Thursday, March 28, 2013

10 Things You Must Do During Your First Month In Dundee

1. Climb the law

I say climb, but realistically I mean walk. Although at times you'll be shocked that roads can be this vertical without the need for harnesses. At the top you will experience the best view in Dundee as well as realising the city is much bigger than you thought.

Dundee gets phenomenal sunsets, and that's coming from an Orcadian!

2.Visit Clarkies at an ungodly hour.


Clarks 24hour bakery is the compulsory stop on the way home after a night out and provides it's drunken clientèle with not only baked pastries but also chips with any topping you desire or if your arteries are feeling extra elastic then try their helicopter... Between 1am and 4am Clark's is also a great entertainment venue with music, comedy and the occasional fight.

Some of the Creatures in Clarks in the early hours...



3. Enjoy Sundee in Magdalen Green

Dundee doesn't often get a good reputation, people think its a pretty horrible city. However, like any city there are good parts and bad parts but Dundee is like two separate cities. The East end can be very rough, but the West end is gorgeous and Magdalen Green is the jewel in the crown. You will come home with more pictures of the Magdalen green bandstand than you will of anything else, including yourself, in Dundee.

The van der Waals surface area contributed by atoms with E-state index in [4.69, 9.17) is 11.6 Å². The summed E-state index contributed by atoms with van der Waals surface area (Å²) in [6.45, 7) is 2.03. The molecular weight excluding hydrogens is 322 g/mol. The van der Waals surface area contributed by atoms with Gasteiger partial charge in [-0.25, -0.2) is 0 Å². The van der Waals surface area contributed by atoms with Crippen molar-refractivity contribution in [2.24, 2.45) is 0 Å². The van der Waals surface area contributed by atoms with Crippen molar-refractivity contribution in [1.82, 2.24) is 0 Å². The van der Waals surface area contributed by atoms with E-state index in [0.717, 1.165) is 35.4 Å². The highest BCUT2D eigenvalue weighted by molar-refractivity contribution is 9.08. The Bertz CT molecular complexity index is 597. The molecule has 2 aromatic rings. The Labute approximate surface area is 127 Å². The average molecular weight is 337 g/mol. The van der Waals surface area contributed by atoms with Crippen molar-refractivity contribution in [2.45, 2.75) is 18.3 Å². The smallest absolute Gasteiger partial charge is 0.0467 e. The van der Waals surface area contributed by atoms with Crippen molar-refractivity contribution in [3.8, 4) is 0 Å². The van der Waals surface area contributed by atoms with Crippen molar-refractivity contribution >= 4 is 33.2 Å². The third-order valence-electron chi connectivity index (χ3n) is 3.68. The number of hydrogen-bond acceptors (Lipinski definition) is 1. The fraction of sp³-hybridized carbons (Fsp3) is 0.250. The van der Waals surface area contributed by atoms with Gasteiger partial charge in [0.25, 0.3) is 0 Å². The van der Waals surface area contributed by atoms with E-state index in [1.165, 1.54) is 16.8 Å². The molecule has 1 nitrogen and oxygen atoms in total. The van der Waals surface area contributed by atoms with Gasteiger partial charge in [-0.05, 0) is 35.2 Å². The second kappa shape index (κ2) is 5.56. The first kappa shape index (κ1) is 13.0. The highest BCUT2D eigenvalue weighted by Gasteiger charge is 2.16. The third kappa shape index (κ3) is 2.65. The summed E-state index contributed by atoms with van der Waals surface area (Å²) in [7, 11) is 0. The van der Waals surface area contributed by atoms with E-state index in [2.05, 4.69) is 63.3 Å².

After the first glimpse of summer Magdalen Green becomes mobbed with pale bodies.

4. Board the Discovery

This is Dundee's main tourist attraction and is the abandoned ship from Captain Scott's expedition to the South Pole, we won't say what happened next as you can find that out for yourselves when you visit. Even if you don't learn anything it's great fun to just look around the boat, just try don't get scared of Ernest Shackleton's ghost who has never left...

5. Cross the Tay Bridge 

This can be the rail bridge by train or the road bridge by car or preferably bike or foot - but beware as it is much longer than you think. The town on the other side is called Newport-On-Tay and the locals get to enjoy a wonderful view of our fine city all year round. Another option is to walk along the waterfront in Dundee which is just as enjoyable.


6. Be a Skint Student

Skint is Dundee Union's ultimate student night where every Tuesday there is £1 entry, £1 drinks but that's not the cheapest thing in there - just check out Mono's dancefloor. Saying that Skint is one of the craziest nights in Dundee but it's not suitable for the sober. If you don't like going out you can still benefit from skint by watching the dishevelled students on Wednesday lectures.


7. Empty your Wallet at G Casino